time code solution for final cut pro

Discussion in 'Professional Video Production' started by Bill Fright, Dec 11, 2003.

  1. Bill Fright

    Bill Fright Guest

    I've been looking into the time code issue on Final Cut Pro. I've posted
    three shows without time code and I'm tired of it. So I found the
    solution. In DVcam the time code info is placed right in the video
    signal on each frame. This means the time code does not reside on the
    linear track or longitudinal (LITC or LTC) track like betacam. So
    importing digital video time code is a non issue but analog sources
    require a bit of work.

    A company called Gee Three makes a little card that goes in your
    internal modem slot on a G4. Called the stealth serial card it outputs
    via a 8 pin connector which gets translated into a RS422 connector that
    connects to the back of the betacam. The RS422 port is what you normally
    hook your analog edit controller to. Once you've installed the stealth
    card you open up Final Cut and trim the time code delay parameters and
    it's ready to work. This way when you digitize from betacam the time
    code info gets inlayed right onto the video track of the converted
    digital video. Now here's the good part.

    The betacam is now controlled by the import and export functions of
    final cut pro. This means you can batch capture video and audio. So
    let's say you finish a project and dump your master to tape. You need
    hard drive space for other projects so you erase all the clips but being
    clever you save your project file. Six months later you need to reedit
    the program. Instead of finding all the shots again manually you use
    batch capture with your project file and FCP simply asks to have tapes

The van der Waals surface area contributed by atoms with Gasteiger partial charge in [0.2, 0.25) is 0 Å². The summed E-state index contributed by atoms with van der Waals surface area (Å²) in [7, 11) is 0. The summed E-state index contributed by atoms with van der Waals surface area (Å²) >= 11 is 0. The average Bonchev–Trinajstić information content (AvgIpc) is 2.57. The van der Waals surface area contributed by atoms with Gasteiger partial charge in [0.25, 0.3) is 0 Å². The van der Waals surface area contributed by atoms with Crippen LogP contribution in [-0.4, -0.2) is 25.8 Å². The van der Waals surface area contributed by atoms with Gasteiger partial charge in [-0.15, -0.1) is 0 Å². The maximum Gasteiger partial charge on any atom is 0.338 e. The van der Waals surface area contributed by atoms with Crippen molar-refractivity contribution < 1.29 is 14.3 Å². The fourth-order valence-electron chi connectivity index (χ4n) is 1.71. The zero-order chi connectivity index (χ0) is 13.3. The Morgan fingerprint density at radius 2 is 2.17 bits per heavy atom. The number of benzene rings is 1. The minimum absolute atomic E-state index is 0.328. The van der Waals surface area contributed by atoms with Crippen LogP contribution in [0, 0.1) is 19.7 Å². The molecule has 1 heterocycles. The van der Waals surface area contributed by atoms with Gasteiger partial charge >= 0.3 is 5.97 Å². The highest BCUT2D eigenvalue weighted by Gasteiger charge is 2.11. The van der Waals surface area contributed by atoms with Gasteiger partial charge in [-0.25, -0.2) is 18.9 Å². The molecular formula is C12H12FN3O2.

inserted in the deck and finds all your source clips automatically.
    That'll save at least a half day of digitizing.

    I just bought the card ($50.) and I'll let you know how it works when it

    Also I've just finished a show using the shuttle pro two. If you are
    used to analog controllers you'll probably love it as much as I do.

    Bill Fright, Dec 11, 2003
    1. Advertisements

  2. Bill Fright

    Steve Guidry Guest


    Did it work ?
    Steve Guidry, Jan 7, 2004
    1. Advertisements

  3. Bill Fright

    Mike Kujbida Guest

    You might be interested in this (potentially cheaper) solution. I passed
    the Gee Three suggestion along to a buddy at a local post house (Avid Media
    Composer and FCP suites) and this was his response:
    "All we did is buy a Belkin Serial adapter, that has an 8-pin din input and
    a USB output and attach our spare Avid 9 pin to 8-pin serial cable to the
    USB Belkin device and plug it into a USB port on the computer. Tell the
    computer to configure to that deck and presto, it works!
    We have been running it for about 2 1/2 years that way. The only change I
    will make this year is to replace the Avid cable with a generic shorter
    version as the 25' cable is a bit excessive for the 2' run we require."

    Mike Kujbida, Jan 7, 2004
  4. Bill Fright

    Bill Fright Guest

    yes it worked out great. I've finished another show since I've installed
    it and it does everything the way it's supposed to. All in all I think
    it is a great fix for under $60.

    I read the post about the serial to usb cable. No where in my research
    did I find that to be a solution but if it works that's great! I think I
    do remember that FCP is specifically looking for a serial port solution.

    Bill Fright, Jan 8, 2004
    1. Advertisements

Ask a Question

Want to reply to this thread or ask your own question?

You'll need to choose a username for the site, which only take a couple of moments (here). After that, you can post your question and our members will help you out.